Head and body height: largest—hyacinth macaw Anodorhynchus hyacinthinus, 39.4 inches (100 centimeters); smallest—red-shouldered macaw Diopsittaca nobilis, 11.8 inches (30 centimeters)
Weight: largest—hyacinth macaw, 3 to 3.7 pounds (1,435 to 1,695 grams); smallest—red-shouldered macaw, 4.5 to 5.9 ounces (129 to 169 grams)
Life span: up to 50 years
Incubation: 23 to 30 days, depending on species
Number of eggs: 1 to 4, depending on species
Age of maturity: 2 to 10 years, depending on species
Conservation status: Spix’s macaw Cyanopsitta spixii is believed to be extinct in the wild; indigo macaw Anodorhynchus leari is at critical risk; blue-throated macaw Ara glaucogularis, red-fronted macaw Ara rubrogenys, and hyacinth macaw are endangered.
macaw’s beak is so strong it can easily crush a whole Brazil
nut—or a person’s knuckle!
The hyacinth macaw has a wingspan of more than 4 feet (127 centimeters).
The red-fronted macaw can fly at up to 40 miles per hour (60 kilometers per hour) and is such a powerful flier that it can even fly in a sandstorm.
Most macaws start out with gray or black eyes when they’re young, which change to brown or yellow when they mature.
Screaming is a natural behavior for macaws. They do it to make contact with one another, to define territory, and even as part of their play. They can also imitate sounds and words that they hear, often practicing to themselves until they get it right.
A macaw’s tongue is dry, slightly scaly, and has a bone inside it, all of which makes it an excellent tool for breaking open and eating food.
Listen to a macaw!
Macaws are members of the parrot family and have the typical parrot features. They have large, strong, curved beaks designed to crush nuts and seeds. Strong, agile toes are used like hands to grasp things. Loud, screeching and squawking voices help make their presence known in dense rain forests. Macaws are built to fly through the trees in the forest, with a streamlined body and tail shape and wings that don’t flap deeply. They are also famous for their bright colors, which seem bold and conspicuous to us but actually blend in well with the green leaves, red and yellow fruits, and bluish shadows in the rain forest.
A day in the life
One of the outstanding natural sights in South America is a large flock of colorful macaws bursting up from the forest canopy in flight. Macaws live in pairs, family groups, or flocks of 10 to 30, which helps give them protection from predators like large snakes and birds of prey. They usually wake before dawn, preening their feathers and calling to one another, perhaps communicating where they are and what they plan to do next. Then, as a group, they fly up out of the trees to journey to the day’s feeding grounds, often traveling quite a long distance to a grove of trees with ripe fruit. They feast until midday, when they settle down for more preening and "chatting," then forage more in the afternoon. Shortly before or after dusk, they all take wing again to return to their roosting site, where they call to each other to figure out who sits where. The sitting arrangement can change from day to day! Sometimes squabbles break out, but macaws rarely physically injure each other. Once everyone is settled, they quiet down, fluff out their feathers, and prepare to snooze through the night.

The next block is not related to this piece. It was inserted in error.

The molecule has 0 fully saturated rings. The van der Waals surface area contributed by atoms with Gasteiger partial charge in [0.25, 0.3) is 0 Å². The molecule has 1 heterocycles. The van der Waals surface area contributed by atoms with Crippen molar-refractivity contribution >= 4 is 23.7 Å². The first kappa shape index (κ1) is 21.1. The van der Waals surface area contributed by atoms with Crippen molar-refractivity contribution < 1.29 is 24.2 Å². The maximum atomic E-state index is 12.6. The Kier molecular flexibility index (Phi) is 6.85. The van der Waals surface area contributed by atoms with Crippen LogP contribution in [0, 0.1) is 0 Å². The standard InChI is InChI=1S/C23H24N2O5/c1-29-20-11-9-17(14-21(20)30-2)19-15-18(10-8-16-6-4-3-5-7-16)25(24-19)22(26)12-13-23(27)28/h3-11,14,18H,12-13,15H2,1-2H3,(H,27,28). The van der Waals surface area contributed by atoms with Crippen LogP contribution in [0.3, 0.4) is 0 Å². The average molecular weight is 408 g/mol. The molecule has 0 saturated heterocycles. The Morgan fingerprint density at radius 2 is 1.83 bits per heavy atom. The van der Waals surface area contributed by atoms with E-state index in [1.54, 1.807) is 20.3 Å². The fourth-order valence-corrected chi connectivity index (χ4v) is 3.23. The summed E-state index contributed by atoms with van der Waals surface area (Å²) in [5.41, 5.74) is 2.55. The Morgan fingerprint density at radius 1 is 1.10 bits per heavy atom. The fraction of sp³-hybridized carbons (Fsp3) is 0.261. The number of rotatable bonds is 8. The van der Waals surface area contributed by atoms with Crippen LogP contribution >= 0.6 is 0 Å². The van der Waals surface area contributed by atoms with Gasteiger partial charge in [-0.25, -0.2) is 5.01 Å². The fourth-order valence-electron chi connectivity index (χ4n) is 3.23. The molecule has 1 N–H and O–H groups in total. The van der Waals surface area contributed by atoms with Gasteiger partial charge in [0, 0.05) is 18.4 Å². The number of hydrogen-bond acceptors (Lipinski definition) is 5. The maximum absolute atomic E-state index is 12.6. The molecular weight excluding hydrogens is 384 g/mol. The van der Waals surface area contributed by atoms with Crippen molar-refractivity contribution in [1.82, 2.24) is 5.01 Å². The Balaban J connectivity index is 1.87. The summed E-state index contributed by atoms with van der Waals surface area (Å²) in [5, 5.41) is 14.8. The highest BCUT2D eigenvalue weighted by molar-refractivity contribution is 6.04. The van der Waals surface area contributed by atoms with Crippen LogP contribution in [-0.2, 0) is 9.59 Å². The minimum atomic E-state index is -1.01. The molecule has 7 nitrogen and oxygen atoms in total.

Macaws eat a variety of ripe and unripe fruits, nuts and seeds, flowers, leaves, and stems of plants, and sources of protein like insects and snails. Some species specialize in eating the hard fruits and nuts of palm trees. One trick they use for this is to forage in fields where cattle live. The cattle eat the palm nuts, which pass through their digestive systems and come out the other end with the hard coating removed. This makes the nuts softer and easier for the macaws to eat! Macaws also visit riverbanks and cliffs made of clay soil, which they eat. Scientists think that the soil neutralizes any toxic chemicals the birds might eat in seeds or unripe fruits, so they don’t get a stomachache.
When adult macaws choose mates, they usually stay together until one of them dies. This close relationship is called a pair bond. The pair reinforces their bond by preening each other’s feathers, sharing food, and roosting together. Most macaw pairs breed once a year, and the female lays her eggs in a nest inside a tree hollow or in a dirt hollow on a cliff face. Only the mother does the incubating until the chicks hatch; the father is in charge of bringing her food. Then both parents bring food to the chicks. Macaw chicks are helpless and need their parents’ care until they grow their flight feathers. The fledglings are clumsy at first as they learn to fly, but once they get the hang of it, they start flying with the adults to forage for food.
Macaws are intelligent and curious birds that like to explore and keep busy. They are very aware of their surroundings, which is necessary to keep watch for predators. As social birds they spend a lot of time interacting with their mates and their family groups. They have been known to use tools, and they like to play with interesting objects they find. They will exam the objects from different angles, moving them with their feet, testing them with their tongues, and tossing them around. Macaws are also big chewers, something they need to do to keep their beaks in good shape. They can do impressive damage to even very hard wood with their beaks. Most macaw species like to take baths, and they play in the water as they splash around.
Help for macaws
Several macaw species are now listed as endangered. Habitat destruction, trapping for the pet trade, and land development are all factors in their decline in numbers. However, in an effort to help bring their numbers back up in the wild, some landowners are no longer allowing trappers on their properties.